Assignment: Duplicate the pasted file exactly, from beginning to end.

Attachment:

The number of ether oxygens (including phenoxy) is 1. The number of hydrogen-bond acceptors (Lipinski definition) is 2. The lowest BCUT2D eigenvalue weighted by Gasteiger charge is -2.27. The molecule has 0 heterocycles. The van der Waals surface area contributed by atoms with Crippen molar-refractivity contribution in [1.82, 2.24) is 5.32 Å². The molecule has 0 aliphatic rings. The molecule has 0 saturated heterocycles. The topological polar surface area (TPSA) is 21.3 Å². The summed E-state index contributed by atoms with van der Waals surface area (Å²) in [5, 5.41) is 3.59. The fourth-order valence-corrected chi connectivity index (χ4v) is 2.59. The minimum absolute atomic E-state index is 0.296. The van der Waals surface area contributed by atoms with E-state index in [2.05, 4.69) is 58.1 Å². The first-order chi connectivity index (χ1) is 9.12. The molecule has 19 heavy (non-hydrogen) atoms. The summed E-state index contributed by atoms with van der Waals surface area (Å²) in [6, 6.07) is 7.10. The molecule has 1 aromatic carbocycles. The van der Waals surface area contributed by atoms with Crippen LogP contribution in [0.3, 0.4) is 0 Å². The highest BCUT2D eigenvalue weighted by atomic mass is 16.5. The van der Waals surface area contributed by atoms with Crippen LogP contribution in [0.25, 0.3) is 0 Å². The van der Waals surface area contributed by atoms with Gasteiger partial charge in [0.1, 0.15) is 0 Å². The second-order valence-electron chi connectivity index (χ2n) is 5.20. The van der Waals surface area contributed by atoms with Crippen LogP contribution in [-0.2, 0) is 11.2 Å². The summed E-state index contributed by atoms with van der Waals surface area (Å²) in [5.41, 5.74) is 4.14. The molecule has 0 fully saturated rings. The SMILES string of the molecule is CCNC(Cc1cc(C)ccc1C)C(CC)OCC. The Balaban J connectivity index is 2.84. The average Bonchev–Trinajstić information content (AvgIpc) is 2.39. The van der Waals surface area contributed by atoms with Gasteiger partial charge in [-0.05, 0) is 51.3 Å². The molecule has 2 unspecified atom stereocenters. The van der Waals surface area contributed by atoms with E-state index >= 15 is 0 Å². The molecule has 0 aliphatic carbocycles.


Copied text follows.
The number of ether oxygens (including phenoxy) is 1. The number of hydrogen-bond acceptors (Lipinski definition) is 2. The lowest BCUT2D eigenvalue weighted by Gasteiger charge is -2.27. The molecule has 0 heterocycles. The van der Waals surface area contributed by atoms with Crippen molar-refractivity contribution in [1.82, 2.24) is 5.32 Å². The molecule has 0 aliphatic rings. The molecule has 0 saturated heterocycles. The topological polar surface area (TPSA) is 21.3 Å². The summed E-state index contributed by atoms with van der Waals surface area (Å²) in [5, 5.41) is 3.59. The fourth-order valence-corrected chi connectivity index (χ4v) is 2.59. The minimum absolute atomic E-state index is 0.296. The van der Waals surface area contributed by atoms with E-state index in [2.05, 4.69) is 58.1 Å². The first-order chi connectivity index (χ1) is 9.12. The molecule has 19 heavy (non-hydrogen) atoms. The summed E-state index contributed by atoms with van der Waals surface area (Å²) in [6, 6.07) is 7.10. The molecule has 1 aromatic carbocycles. The van der Waals surface area contributed by atoms with Crippen LogP contribution in [0.3, 0.4) is 0 Å². The highest BCUT2D eigenvalue weighted by atomic mass is 16.5. The van der Waals surface area contributed by atoms with Crippen LogP contribution in [0.25, 0.3) is 0 Å². The van der Waals surface area contributed by atoms with Gasteiger partial charge in [0.1, 0.15) is 0 Å². The second-order valence-electron chi connectivity index (χ2n) is 5.20. The van der Waals surface area contributed by atoms with Crippen LogP contribution in [-0.2, 0) is 11.2 Å². The summed E-state index contributed by atoms with van der Waals surface area (Å²) in [5.41, 5.74) is 4.14. The molecule has 0 fully saturated rings. The SMILES string of the molecule is CCNC(Cc1cc(C)ccc1C)C(CC)OCC. The Balaban J connectivity index is 2.84. The average Bonchev–Trinajstić information content (AvgIpc) is 2.39. The van der Waals surface area contributed by atoms with Gasteiger partial charge in [-0.05, 0) is 51.3 Å². The molecule has 2 unspecified atom stereocenters. The van der Waals surface area contributed by atoms with E-state index >= 15 is 0 Å². The molecule has 0 aliphatic carbocycles.